Nepal PM to aim on 'clearing misunderstanding' with India

| Tuesday, February 16, 2016 - 22:49
First Published |
KP Sharma Oli

Oli says relations with India will be maintained on the basis of mutual benefit | Photo: IANS

Kathmandu: Nepal Prime Minister KP Sharma Oli, who is all set to embark on an official visit to India, on Tuesday said he will aim to clear all "misunderstanding" that crept up in the recent past between Nepal and India and deepen the bilateral ties based on shared prosperity.

Providing details to parliament of his upcoming six-day visit, Oli said relations with India will be maintained on the basis of mutual benefit, according to the spirit of the 21st century.

Leading a 60-member delegation that would include ministers, government officials, parliamentarians, leaders from various political parties, business leaders and the media, Oli will embark on the visit on February 19.

In New Delhi, Oli will meet Indian Prime Minister Narendra Modi and other government officials on Saturday and Sunday. He will later visit Mumbai, where he will address the business community.

No agreement will be signed in India against Nepal's national interest, Oli assured parliament.

(Also Read: After crisis, Nepal resumes regular fuel distribution)

"My visit is focused on repairing ties not further disturbing it. We have very deep relations with India but we saw some minor problems," he said.

Oli said rather than getting entangled in the issues, "we should move ahead in a new direction".

"Nepal seeks peace, unity, respect for each other and shared prosperity with India, and I will focus on inviting Indian investment in Nepal," he said.

Nepal-India relations were plunged to a new low late last year when an anti-Constitution Madhesi agitation in Nepal's southern Terai region led to blockading of the border points -- for which Kathmandu held New Delhi responsible -- and resulted in scarcity of essentials including food, fuel and medicines.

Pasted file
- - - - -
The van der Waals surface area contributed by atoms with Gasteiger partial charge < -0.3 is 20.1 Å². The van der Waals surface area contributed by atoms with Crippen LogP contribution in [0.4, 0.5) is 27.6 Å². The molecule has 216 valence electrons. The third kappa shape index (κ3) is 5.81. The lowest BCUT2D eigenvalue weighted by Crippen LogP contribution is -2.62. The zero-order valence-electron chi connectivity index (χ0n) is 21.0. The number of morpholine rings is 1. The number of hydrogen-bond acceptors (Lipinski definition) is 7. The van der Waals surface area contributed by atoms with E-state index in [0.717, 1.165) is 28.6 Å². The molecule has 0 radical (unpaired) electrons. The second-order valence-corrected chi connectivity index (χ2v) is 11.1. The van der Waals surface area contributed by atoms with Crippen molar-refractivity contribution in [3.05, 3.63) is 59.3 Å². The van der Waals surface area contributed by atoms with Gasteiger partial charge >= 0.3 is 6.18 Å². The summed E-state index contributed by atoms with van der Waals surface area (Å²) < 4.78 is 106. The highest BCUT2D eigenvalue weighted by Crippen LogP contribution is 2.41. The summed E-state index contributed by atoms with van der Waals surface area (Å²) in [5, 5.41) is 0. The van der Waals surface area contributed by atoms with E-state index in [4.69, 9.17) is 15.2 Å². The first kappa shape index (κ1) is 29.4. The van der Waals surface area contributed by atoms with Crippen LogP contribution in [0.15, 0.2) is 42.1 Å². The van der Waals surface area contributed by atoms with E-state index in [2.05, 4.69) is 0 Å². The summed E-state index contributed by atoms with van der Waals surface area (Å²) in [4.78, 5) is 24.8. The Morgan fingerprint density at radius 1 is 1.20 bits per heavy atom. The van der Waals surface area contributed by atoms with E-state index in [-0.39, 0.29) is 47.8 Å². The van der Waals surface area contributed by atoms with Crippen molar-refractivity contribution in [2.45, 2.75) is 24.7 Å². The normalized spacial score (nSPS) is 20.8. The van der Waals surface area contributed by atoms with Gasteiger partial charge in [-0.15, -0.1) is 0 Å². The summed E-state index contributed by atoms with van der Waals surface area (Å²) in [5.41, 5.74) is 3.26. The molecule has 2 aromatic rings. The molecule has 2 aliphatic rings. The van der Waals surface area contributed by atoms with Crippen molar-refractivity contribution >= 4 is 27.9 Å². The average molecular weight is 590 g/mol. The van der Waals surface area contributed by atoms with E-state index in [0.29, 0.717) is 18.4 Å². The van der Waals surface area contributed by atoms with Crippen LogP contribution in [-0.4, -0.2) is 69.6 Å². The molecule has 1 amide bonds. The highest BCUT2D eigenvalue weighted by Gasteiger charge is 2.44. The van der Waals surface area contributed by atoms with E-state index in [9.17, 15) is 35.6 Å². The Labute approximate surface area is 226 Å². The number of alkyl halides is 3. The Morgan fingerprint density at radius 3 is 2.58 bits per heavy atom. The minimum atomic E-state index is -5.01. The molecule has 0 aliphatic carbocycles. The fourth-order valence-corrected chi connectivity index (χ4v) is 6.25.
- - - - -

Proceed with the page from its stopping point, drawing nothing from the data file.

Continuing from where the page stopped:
The Madhesi protestors were demanding, among other things, a redrawing of the boundaries of the provinces in Nepal as proposed in the new Constitution -- promulgated on September 20 last year -- and representation in Parliament on the basis of population.

Significantly, the Nepal Terai -- comprising the Madhes and the Tharuhat regions -- has almost 51 percent of the country's population and yet gets only one-third of seats in Parliament.

The Madhesis were also seeking proportional representation in government jobs and restoration of rights granted to them in the interim constitution of 2007 which the new charter had snatched away.

After an almost six-month-long agitation, during which more than 50 lives were lost, The Madhesi protestors without their stir earlier this month paving the way for the India visit of Prime Minister Oli who had vowed that he would not visit New Delhi as long as the Madhesi protest continued.

While the country's parliament has sought to placate the disgruntled Madhesis by amending a couple of contentious provisions in the four-month-old constitution, outstanding issues yet remain unaddressed.

On the resolution of the domestic political issues, Oli said the Constitution was recently amended and a high-level political committee with a three-month mandate will be set up before his India visit to study the remaining contentious issues, including the re-drawing of provincial boundaries.

Stating that Nepal and India were "two friendly countries that have an open border", and are "related to each other culturally, historically, socially, economically" and in many other ways, Oli expressed the hope that his visit will help clear the differences that emerged between the two countries recently.

"If there are any things to be corrected in our relationship, then that would be done in the days to come based on the principle of equality as well as mutual respect and benefit," he said.

He pointed to the need for taking Nepal down the path of economic prosperity and development, and said he will explore the ways for that and try to bring in foreign investment to the Himalayan nation during his India visit.

Oli said that though there were some bitter incidents in the past, "we (Nepal and India) now have to focus on mutual benefit and cooperation, and move ahead on the path of prosperity together".

"This visit is happening not against Nepal's national interest, or to destabilise the friendly relationship between Nepal and India, but to strengthen the friendship. It's not for going back but to move forward, not for making accusations but for building understanding."

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